I leave the interview feeling like I didn’t get the job, as the woman did not seem impressed by my knowledge of the internet, even though I clearly am qualified. Just out of curiosity, I visit the company’s Twitter today. Yup, starting a few days after my interview they quit with the horoscopes. Now they are tweeting per my suggestions. So I guess they didn’t think I could do the job, yet they felt my suggestions were good.
Ugh. No more free advice.
the picture changes
depending on how i tilt my head
but isn’t that what they say
it is everything, really
(and finally a reason
why it has become so easy to say
i’m forgetting you)
When I was little I had a big thing for airports. I still do, actually. There is just something so exciting about a place that can bring people together, no matter how far apart they really are. There is something magical about that.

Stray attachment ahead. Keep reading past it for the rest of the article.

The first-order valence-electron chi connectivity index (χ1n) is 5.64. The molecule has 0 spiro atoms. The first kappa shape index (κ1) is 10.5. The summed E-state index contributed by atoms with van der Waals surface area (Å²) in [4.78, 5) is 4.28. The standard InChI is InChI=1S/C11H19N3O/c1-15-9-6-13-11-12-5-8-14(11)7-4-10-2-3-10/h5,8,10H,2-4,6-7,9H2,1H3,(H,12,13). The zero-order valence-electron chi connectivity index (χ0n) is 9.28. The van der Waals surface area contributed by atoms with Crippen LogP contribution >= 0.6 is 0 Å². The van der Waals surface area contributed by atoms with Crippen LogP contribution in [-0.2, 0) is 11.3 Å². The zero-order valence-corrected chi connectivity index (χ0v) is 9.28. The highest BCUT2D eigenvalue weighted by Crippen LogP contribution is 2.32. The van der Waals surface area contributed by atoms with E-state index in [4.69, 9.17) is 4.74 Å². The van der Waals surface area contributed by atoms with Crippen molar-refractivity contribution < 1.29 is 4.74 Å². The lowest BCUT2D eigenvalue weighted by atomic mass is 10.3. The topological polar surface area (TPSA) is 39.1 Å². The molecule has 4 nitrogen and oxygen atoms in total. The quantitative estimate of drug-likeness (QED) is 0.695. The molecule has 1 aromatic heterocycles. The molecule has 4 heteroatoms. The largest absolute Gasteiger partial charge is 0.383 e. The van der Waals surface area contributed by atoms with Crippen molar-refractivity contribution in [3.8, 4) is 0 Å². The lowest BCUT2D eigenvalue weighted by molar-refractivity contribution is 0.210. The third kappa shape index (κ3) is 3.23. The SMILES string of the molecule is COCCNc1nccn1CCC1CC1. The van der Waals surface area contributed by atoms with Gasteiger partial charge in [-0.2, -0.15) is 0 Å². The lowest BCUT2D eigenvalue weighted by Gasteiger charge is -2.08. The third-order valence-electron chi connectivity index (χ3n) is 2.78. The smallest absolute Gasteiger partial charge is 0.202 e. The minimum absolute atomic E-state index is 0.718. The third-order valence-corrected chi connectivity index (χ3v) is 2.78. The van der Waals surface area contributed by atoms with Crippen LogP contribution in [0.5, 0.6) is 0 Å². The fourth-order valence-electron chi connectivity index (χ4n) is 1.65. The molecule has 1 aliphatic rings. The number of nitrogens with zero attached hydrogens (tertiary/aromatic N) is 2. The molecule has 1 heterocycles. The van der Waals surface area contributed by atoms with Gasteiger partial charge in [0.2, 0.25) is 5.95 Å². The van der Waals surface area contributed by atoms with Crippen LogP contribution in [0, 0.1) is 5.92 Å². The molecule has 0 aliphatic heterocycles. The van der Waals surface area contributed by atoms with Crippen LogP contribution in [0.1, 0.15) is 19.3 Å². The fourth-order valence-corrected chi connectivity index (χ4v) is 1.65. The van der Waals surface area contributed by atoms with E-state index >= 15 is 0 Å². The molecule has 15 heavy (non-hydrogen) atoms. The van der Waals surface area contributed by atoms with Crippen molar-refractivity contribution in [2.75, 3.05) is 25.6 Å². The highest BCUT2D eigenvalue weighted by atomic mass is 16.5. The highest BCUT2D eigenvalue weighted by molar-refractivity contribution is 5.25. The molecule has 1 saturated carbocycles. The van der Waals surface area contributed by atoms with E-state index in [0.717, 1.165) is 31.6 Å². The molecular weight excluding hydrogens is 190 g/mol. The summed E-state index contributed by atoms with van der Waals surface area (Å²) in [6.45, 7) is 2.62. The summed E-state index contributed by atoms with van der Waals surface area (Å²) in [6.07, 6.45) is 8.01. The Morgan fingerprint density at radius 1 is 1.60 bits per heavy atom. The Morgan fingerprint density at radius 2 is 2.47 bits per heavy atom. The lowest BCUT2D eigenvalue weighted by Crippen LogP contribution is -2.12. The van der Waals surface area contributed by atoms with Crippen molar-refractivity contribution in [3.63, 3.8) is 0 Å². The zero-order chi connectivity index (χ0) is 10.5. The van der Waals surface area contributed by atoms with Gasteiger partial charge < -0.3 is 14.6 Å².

My mom said my interest in airports probably started when I was three. My parents took me to an air show to see the Blue Angels fly. The other three-year-olds were terrified of the roars of the planes overhead and were screaming their heads off. My parents, prepared for the worst, had stuffed napkins in my ears. Napkins were the only things they had on hand, but they were afraid the noise would scare me, too. Instead I was smiling, trying to climb into one of the airplanes and take off. “Mommy,” I had said. “I want to fly.”
I like to think I got it from my father, that somehow this interest is just a part of my DNA. Some sort of tangible proof that I am my father’s child. He loved airports, too.
Back in the eighties, when airport security wasn’t so tight, my father would load me into his dark green pickup truck and drive me to the airport. We’d park near the landing strip and lay in the bed of his truck, watching planes come in and take off. We would make up stories about the passengers: where they had come from, what they were thinking, and who they were looking forward to seeing once they landed.
When I was eight, we had planned for another one of those days, watching the planes going in and taking off. The trip had been postponed all week because of rain and at recess there wasn’t a cloud in the sky. I was confident that our airport trip would finally be successful.